It is always a source of pleasure to me to meet with my brethren and sisters in the Gospel covenant. I rejoice exceedingly in the Gospel of Jesus Christ, and that I have the privilege of being numbered with the Saints of latter days. I am thankful for the blessings that we enjoy as a people in these valleys. I feel grateful for the many evidences we have experienced of God's mercy and protection. I am thankful that I have been able to see his hand in our deliverance from the powers and machinations of our enemies, from the earliest period of our existence as a people; and I am thankful that I am able to see the hand of the Lord over us at present as conspicuously and as clearly as at any former period of our history.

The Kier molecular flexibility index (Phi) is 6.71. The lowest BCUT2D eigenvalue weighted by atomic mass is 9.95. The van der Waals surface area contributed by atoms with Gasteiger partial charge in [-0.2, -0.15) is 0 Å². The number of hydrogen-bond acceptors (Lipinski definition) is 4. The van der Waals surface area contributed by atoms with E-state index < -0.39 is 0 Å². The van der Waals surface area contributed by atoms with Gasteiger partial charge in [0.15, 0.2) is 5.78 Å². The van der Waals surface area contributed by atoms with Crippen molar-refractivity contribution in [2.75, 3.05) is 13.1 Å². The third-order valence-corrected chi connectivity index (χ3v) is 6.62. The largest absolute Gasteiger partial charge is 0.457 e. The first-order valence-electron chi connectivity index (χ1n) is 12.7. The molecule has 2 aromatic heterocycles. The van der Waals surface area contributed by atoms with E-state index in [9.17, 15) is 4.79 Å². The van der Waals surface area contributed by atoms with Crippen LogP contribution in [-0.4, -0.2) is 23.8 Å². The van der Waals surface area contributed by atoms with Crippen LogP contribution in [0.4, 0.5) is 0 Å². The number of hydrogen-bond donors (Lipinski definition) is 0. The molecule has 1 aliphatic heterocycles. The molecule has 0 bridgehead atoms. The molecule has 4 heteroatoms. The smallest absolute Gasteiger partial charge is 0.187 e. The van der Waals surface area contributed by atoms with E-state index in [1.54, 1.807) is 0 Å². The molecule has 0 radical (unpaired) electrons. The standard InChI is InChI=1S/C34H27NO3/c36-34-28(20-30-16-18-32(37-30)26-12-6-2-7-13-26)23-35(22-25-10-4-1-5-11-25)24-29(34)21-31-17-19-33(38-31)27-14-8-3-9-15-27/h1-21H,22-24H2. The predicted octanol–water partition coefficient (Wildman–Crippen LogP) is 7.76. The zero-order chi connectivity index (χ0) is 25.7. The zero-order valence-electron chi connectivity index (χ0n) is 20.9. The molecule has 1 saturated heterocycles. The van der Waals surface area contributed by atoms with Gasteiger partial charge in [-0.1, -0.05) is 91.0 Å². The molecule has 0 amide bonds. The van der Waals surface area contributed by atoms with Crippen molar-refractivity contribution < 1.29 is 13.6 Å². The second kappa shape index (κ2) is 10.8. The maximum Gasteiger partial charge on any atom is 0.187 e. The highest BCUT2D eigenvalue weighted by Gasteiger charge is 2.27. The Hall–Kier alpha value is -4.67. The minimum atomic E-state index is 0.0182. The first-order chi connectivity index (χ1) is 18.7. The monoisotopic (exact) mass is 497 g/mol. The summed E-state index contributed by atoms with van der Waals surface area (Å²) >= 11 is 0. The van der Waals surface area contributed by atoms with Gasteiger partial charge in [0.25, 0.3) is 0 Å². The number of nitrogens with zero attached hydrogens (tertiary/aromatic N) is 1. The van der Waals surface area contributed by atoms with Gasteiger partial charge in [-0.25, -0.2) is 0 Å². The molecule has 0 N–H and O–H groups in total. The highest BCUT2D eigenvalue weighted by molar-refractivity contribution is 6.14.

We read in the revelations that have come to us through the Prophets, both ancient and modern, concerning the purposes of the Lord in the latter days, and the restoration of the Gospel to the earth by a holy angel, that it is to be preached to every nation, kindred, tongue, and people under the whole heavens, that every son and daughter of Adam shall have the privilege of hearing it,  embracing it, partaking of its blessings, and of being saved by its power. We read that the Lord is going to do this work, and that he is going to cut it short in righteousness; that it is his design to gather out the honest in heart—those who are willing to hearken to his counsels and obey his laws. It is his design to gather all such out from the nations of the earth, that he may make of them a people worthy of his name and his blessings, and prepare them to meet him when he shall come to make up his jewels; when he shall come to take vengeance upon the wicked and ungodly, who know not God, and who keep not his commandments upon the earth.